On November 5, 2019, Midland Independent School District voters in Midland County, Texas, voted on a $569 million bond to build new facilities and improve existing schools. According to the first count of votes, the measure had failed by 25 votes, triggering a manual recount of paper ballots, which flipped the results to show the measure had passed by 11 votes.


Last week, a box with 836 uncounted paper ballots was found at the Midland County Elections office. On Monday, Midland County officials opened the box to begin a second recount. Bond supporters We Choose Our Future and opponents Better Bond for Midland filed to contest the election results.


Because the results of the first recount were already canvassed (made official) by County Judge Terry Johnson, it is unclear whether or not the second recount will change the outcome.


The Texas Secretary of State is advising Midland County officials as the situation proceeds.

The Midland Independent School District in Texas had over 25,000 students as of the 2017-2018 school year and had spent about $11,000 per student per year according to data from 2015-2016, 86% of which came from local revenue sources.


The district put 38 bond issues on the ballot between 1947 and 2012. A total of 31 were passed by voters. The bonds were used for new schools, renovations and additions to older buildings, maintenance projects, new technological infrastructure, and new athletic facilities.
Between 1947 and 1974, every bond for the district was successful. Then, in 1979, the district’s $10.2 million bond for Midland and Lee High Schools failed to pass with 61.98% of voters casting ballots against the measure. From 1980 to 2012, a total of 18 bonds have appeared on the ballot, of which 12 were approved and six were defeated. The highest percent of votes cast in favor of a measure was 68.32% for the 1982 bond worth $9,475,000.

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Four Oregon public school employees sue union over resignation restrictions

On Dec. 5, four Oregon public school employees filed suit in U.S. District Court alleging that their union has unconstitutionally denied their resignation requests, continuing to collect dues against their wishes.

Who are the parties to the suit? Plaintiffs Dori Yates, Claudia Strickland, Tonya Sevilla, and Linda Newton work for Hillsboro United School District. They are being represented by attorneys from the Freedom Foundation, a nonprofit organization whose self-described aim is “to reverse the stranglehold government unions have on our state and local policymaking.”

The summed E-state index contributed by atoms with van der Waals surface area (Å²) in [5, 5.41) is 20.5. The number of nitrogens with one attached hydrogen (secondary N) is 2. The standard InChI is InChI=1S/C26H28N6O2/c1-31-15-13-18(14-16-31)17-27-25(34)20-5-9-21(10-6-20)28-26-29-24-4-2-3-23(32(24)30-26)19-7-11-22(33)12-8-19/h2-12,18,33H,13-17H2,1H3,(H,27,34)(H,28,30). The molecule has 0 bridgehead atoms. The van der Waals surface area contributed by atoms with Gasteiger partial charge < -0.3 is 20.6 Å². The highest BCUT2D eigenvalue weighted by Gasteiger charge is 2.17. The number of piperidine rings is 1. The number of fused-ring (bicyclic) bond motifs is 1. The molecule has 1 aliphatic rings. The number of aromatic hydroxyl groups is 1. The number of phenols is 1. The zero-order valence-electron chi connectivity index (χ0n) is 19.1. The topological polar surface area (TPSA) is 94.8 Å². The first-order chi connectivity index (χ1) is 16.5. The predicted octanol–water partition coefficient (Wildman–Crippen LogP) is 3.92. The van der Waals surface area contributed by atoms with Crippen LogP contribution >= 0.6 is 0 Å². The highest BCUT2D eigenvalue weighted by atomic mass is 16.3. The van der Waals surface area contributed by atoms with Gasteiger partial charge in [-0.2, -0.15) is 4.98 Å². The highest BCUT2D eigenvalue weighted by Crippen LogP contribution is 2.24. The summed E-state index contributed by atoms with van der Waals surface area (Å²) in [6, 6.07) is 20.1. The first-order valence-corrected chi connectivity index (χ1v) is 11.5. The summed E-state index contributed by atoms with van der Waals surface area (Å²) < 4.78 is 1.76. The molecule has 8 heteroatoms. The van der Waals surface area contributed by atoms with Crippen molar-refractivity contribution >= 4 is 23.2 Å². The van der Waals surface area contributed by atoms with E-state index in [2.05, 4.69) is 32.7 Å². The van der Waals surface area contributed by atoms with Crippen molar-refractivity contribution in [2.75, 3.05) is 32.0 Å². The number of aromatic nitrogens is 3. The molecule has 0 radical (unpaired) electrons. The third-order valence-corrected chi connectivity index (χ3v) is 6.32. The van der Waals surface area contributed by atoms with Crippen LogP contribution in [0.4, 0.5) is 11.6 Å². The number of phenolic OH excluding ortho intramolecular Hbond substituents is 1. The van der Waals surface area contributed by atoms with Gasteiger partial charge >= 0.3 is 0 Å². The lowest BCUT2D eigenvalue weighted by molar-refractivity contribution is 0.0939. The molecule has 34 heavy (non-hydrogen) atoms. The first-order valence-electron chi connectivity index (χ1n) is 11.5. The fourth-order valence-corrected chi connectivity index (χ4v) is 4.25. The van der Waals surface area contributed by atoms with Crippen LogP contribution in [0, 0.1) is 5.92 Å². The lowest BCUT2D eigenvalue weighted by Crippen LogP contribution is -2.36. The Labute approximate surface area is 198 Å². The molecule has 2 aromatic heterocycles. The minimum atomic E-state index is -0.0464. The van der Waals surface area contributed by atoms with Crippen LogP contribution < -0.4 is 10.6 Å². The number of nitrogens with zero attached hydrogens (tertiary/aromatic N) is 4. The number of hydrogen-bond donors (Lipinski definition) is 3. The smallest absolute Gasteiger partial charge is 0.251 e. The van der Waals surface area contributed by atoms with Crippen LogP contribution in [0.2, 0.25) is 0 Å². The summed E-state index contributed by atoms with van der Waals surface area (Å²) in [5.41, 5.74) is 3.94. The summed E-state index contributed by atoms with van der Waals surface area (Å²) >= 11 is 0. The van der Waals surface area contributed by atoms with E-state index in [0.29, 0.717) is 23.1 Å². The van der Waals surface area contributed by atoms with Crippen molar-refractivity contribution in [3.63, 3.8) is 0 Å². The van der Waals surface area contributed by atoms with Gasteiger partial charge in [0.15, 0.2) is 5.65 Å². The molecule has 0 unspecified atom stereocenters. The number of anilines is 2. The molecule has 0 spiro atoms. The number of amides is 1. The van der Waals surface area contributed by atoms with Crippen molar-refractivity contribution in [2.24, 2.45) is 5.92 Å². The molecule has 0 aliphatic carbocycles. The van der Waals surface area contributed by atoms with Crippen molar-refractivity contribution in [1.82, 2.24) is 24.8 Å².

The defendants are the American Federation of Teachers, the Oregon state chapter of the AFT, AFT Local 4671, and the school district. According to a report filed with the U.S. Department of Labor, the Oregon state chapter of the AFT had 9,085 full dues-paying members as of Sept. 28, 2018.

What is at issue? The union’s membership agreement states that members may only revoke their dues deduction authorization during a 30-day period in June each year. The membership agreement also states that members must pay dues for a minimum of one year before resigning. The plaintiffs allege these provisions constitute compelled speech and association, a violation of the First Amendment and the precedent established last year in Janus v. AFSCME.

In Janus v. AFSCME, the Supreme Court ruled that unions cannot require non-member employees to pay agency fees covering the costs of non-political union activities. This overturned a precedent, Abood v. Detroit Board of Education, which held that non-members could be required to pay fees to a union if those fees were not used for political purposes.

What are the reactions? In a press release, Rebekah Millard, an attorney for the plaintiffs, said, “The issue is the union isn’t even following the terms of their own cards, which are contradictory. Instead of letting members out either a year after they signed a membership card or every June, they’re saying both rules apply and keeping people in for the maximum amount of time, which can be months longer than would be the case if they applied just one ‘window.'”

As of Dec. 15, neither union representatives nor school officials have publicly commented on the lawsuit.

Case information: The case name and number are Yates v. American Federation of Teachers, 3:19-cv-01975-SB. The case has been assigned to Judge Stacie Beckerman, a magistrate judge of the U.S. District Court for the District of Oregon.

Four partisan changes in 31 big-city mayoral elections in 2019